Radical Thought

When great changes occur in history, when great principles are involved, as a rule the majority are wrong. The minority are right.
– Eugene V. Debs

For a backwoods, country boy, Abraham Lincoln was well read.  He understood what he read and how those ideas he read about could make for a better country.  Abraham Lincoln did not seek the norm.  Rather, he sought to do what was right and the courage to hold to his convictions. He knew only he could end slavery.

Congress on the other hand, is a body of government that follows the majority.  Either by belief, party loyalty or coercion, members labor to form or be part of a majority.  It is not a place for radical thought.  It is a place for middle of the road, average ideas and safe bets to become law.

Radical thought requires a leader who is not in the middle of the road.  A leader who does not seek popularity on every issue but wages a convincing argument for change.  Robert F. Kennedy ran for President in 1968.   He often ended his speeches paraphrasing George Bernard Shaw saying, “Some men see things as they are and say why.  I dream things that never were and say why not.” That is the difference, to dream and say why not.  That is the  importance of radical thought, to act.

Lincoln and Kennedy paid the ultimate price for their beliefs.  Only months before Kennedy was assassinated he pleaded for restraint and calm when Martin Luther King was killed.  King radically called for peaceful dissent and was consistently met with violence.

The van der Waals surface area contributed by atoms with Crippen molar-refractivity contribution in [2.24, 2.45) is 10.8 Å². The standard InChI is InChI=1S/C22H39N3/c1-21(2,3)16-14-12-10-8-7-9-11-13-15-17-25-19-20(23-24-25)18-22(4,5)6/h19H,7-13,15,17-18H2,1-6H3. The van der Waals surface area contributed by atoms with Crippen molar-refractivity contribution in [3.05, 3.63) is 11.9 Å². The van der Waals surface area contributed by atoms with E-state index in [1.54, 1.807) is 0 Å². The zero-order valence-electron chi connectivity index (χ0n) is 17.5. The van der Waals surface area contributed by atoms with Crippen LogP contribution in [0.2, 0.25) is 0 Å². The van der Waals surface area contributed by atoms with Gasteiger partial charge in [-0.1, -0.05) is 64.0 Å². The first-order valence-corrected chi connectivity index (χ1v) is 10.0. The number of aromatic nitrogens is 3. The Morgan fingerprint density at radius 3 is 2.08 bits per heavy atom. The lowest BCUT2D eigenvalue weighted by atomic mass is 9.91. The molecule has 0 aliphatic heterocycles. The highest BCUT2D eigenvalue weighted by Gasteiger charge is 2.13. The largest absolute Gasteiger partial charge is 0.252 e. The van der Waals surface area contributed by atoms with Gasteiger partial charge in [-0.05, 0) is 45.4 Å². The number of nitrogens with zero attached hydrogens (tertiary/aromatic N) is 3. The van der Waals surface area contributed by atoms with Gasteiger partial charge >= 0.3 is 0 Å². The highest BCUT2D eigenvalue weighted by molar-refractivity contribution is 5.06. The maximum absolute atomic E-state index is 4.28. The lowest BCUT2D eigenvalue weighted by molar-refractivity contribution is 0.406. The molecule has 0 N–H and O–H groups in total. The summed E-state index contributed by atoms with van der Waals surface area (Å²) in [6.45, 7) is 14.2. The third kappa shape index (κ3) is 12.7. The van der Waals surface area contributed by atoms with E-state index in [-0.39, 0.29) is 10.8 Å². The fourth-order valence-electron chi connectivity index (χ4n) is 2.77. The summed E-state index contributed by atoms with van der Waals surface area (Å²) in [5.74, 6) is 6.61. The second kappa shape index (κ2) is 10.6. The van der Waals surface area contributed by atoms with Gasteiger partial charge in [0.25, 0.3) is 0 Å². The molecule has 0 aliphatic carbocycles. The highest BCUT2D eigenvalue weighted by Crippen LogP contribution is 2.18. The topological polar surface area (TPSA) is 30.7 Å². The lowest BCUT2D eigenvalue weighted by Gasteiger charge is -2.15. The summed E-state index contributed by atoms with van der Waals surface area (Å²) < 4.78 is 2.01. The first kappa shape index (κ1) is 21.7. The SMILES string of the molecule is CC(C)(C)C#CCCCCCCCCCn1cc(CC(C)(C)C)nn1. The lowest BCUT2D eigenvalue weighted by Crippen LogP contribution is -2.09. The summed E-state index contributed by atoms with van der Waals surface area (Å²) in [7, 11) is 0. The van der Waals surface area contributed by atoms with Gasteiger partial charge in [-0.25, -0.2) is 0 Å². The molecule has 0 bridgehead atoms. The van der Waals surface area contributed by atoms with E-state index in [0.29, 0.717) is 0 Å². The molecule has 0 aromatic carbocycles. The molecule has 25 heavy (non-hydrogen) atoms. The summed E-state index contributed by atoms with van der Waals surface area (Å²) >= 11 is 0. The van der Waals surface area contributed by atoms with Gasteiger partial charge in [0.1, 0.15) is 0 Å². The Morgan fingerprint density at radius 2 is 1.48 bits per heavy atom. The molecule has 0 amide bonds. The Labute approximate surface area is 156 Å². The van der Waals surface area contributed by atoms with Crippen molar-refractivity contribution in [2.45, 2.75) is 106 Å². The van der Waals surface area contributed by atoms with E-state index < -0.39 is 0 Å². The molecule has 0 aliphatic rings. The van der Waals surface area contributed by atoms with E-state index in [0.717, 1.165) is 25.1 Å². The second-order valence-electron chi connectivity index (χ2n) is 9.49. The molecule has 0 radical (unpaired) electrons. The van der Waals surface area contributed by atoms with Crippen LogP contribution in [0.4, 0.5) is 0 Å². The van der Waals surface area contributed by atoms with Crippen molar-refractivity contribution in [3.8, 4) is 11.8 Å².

RFK quoted Aeschylus when he announced the King’s assassination, “Even in our sleep, pain which cannot forget falls drop by drop upon the heart until, in our own despair, against our will, comes wisdom through the awful grace of God.”

While Kennedy pleaded for peace and calm on the night a man of peace who fought for equal rights,was gunned down, it did not happen.  Sadness and outrage spilled into the streets.  Both Kennedy and King saw the need for change in our country and both sacrificed their lives for that change.  The pain of their deaths fell drop by drop upon our hearts.

Are we wiser? Has change occurred?  Some change has happened, but in nearly 50 years since the deaths of King and Kennedy,not enough. The slavery of the 1800’s has been replaced by the minimum wage strangle hold on the poor, the destruction of the middle class and the concentration of wealth in 2% of the population.  We need some radical thinkers still.



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